Badger culls were ‘ineffective and failed humaneness test’

An independent scientific assessment of last year’s pilot badger culls in parts of Gloucestershire and Somerset has concluded that they were not effective.

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Analysis commissioned by the government found the number of badgers killed fell well short of the target deemed necessary, the BBC understands.

And up to 18% of culled badgers took longer than five minutes to die, failing the test for humaneness.

The pilot culls were intended to limit the spread of TB in cattle.

They were carried out to demonstrate the ability to combat bovine TB though a controlled reduction in the population of local badgers.

“We have always stated that if the pilots were to fail on humaneness then BVA could not support the wider roll out of the method of controlled shooting”

Robin Hargreaves, President, British Veterinary Association

Contracted marksmen, paid for by farming groups, were employed to shoot the animals at night.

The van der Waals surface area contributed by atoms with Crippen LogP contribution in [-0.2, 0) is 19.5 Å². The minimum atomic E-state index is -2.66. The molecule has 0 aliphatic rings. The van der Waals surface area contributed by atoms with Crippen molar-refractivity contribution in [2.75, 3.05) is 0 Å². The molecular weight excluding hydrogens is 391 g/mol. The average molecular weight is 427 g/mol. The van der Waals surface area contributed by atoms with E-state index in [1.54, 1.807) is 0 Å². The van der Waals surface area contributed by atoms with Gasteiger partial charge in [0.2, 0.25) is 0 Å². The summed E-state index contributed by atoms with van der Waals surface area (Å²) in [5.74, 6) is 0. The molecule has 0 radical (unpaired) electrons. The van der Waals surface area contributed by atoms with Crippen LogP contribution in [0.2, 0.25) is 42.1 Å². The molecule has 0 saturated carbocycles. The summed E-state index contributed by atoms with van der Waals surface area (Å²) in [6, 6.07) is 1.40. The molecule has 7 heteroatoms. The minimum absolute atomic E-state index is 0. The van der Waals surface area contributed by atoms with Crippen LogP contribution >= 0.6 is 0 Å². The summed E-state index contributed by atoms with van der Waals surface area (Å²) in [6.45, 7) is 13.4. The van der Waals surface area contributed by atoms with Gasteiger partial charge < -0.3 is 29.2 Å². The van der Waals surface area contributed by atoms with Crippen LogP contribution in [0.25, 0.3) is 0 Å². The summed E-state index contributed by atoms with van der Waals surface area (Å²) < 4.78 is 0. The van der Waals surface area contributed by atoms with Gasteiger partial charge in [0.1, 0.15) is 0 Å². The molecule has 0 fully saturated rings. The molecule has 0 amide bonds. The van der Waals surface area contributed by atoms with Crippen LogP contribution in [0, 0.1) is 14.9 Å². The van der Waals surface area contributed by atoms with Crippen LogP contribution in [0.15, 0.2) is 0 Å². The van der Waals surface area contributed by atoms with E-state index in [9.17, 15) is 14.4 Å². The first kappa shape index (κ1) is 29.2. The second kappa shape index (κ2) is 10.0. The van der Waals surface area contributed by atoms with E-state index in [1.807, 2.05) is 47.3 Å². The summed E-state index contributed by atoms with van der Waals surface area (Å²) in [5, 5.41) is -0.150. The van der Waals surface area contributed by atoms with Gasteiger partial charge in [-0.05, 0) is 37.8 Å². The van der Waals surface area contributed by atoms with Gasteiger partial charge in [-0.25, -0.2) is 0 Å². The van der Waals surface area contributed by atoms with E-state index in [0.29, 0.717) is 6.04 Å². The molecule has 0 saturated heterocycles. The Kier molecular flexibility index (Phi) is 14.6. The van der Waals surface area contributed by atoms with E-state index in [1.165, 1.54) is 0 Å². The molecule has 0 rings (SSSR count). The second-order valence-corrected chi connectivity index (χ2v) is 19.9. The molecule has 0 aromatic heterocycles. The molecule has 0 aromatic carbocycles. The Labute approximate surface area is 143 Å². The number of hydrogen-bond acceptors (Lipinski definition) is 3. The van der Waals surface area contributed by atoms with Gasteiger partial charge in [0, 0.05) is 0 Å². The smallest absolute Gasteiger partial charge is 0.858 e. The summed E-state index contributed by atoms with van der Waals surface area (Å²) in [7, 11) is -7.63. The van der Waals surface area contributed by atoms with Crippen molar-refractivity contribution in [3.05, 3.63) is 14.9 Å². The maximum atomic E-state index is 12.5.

The Independent Expert Panel was appointed by the Department for Environment, Food and Rural Affairs (Defra) to help ministers evaluate the effectiveness, humaneness and safety of the Gloucestershire and Somerset pilots.

Prof Rosie Woodroffe, a scientist at the Zoological Society of London, said that the panel’s “findings show unequivocally that the culls were not effective and that they failed to meet the humaneness criteria.

“I hope this will lead to the Secretary of State (Owen Paterson) to focus on other ways of eradicating TB in cattle,” she told BBC News.

Robin Hargreaves, president of the British Veterinary Association (BVA), said it was the BVA that had taken a lead in calling for the controlled shooting to be tested and critically evaluated before it was rolled out.

“We are unable to comment in detail on the findings of the IEP until we have seen the report,” he told the BBC. “But if these figures are true then they would certainly raise concerns about both the humaneness and efficacy of controlled shooting.

“We have always stated that if the pilots were to fail on humaneness then BVA could not support the wider roll out of the method of controlled shooting.”

The pilots were authorised by Defra and licensed by Natural England.

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